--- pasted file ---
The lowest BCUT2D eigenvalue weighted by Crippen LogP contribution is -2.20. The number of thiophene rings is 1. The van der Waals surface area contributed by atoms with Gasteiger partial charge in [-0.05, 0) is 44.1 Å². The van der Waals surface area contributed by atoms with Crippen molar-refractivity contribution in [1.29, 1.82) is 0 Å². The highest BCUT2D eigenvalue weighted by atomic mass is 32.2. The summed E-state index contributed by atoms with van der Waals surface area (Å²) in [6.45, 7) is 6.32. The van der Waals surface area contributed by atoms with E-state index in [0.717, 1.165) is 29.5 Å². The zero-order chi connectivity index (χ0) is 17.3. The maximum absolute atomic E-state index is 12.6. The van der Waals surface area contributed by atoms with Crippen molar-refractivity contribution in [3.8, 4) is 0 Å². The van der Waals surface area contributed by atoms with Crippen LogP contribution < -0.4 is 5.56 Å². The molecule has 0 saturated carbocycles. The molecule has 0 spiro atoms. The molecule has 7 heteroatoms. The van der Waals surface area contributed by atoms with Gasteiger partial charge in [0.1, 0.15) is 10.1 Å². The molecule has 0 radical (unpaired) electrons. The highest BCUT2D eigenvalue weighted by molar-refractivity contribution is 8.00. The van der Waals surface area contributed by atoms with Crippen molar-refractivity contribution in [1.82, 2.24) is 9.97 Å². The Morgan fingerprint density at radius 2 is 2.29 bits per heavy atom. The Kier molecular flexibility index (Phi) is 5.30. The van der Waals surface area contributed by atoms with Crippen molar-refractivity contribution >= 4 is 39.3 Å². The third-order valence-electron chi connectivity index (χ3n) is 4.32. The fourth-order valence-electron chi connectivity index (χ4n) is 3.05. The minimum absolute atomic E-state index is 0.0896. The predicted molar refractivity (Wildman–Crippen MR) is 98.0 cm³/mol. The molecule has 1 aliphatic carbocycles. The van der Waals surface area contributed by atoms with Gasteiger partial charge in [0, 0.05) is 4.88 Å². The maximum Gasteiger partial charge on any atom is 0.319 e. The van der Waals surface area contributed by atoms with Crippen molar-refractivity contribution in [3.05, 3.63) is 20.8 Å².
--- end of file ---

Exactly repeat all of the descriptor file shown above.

The lowest BCUT2D eigenvalue weighted by Crippen LogP contribution is -2.20. The number of thiophene rings is 1. The van der Waals surface area contributed by atoms with Gasteiger partial charge in [-0.05, 0) is 44.1 Å². The van der Waals surface area contributed by atoms with Crippen molar-refractivity contribution in [1.29, 1.82) is 0 Å². The highest BCUT2D eigenvalue weighted by atomic mass is 32.2. The summed E-state index contributed by atoms with van der Waals surface area (Å²) in [6.45, 7) is 6.32. The van der Waals surface area contributed by atoms with E-state index in [0.717, 1.165) is 29.5 Å². The zero-order chi connectivity index (χ0) is 17.3. The maximum absolute atomic E-state index is 12.6. The van der Waals surface area contributed by atoms with Crippen molar-refractivity contribution in [3.8, 4) is 0 Å². The van der Waals surface area contributed by atoms with Crippen LogP contribution < -0.4 is 5.56 Å². The molecule has 0 saturated carbocycles. The molecule has 0 spiro atoms. The molecule has 7 heteroatoms. The van der Waals surface area contributed by atoms with Gasteiger partial charge in [0.1, 0.15) is 10.1 Å². The molecule has 0 radical (unpaired) electrons. The highest BCUT2D eigenvalue weighted by molar-refractivity contribution is 8.00. The van der Waals surface area contributed by atoms with Crippen molar-refractivity contribution in [1.82, 2.24) is 9.97 Å². The Morgan fingerprint density at radius 2 is 2.29 bits per heavy atom. The Kier molecular flexibility index (Phi) is 5.30. The van der Waals surface area contributed by atoms with Crippen molar-refractivity contribution >= 4 is 39.3 Å². The third-order valence-electron chi connectivity index (χ3n) is 4.32. The fourth-order valence-electron chi connectivity index (χ4n) is 3.05. The minimum absolute atomic E-state index is 0.0896. The predicted molar refractivity (Wildman–Crippen MR) is 98.0 cm³/mol. The molecule has 1 aliphatic carbocycles. The van der Waals surface area contributed by atoms with Gasteiger partial charge in [0, 0.05) is 4.88 Å². The maximum Gasteiger partial charge on any atom is 0.319 e. The van der Waals surface area contributed by atoms with Crippen molar-refractivity contribution in [3.05, 3.63) is 20.8 Å².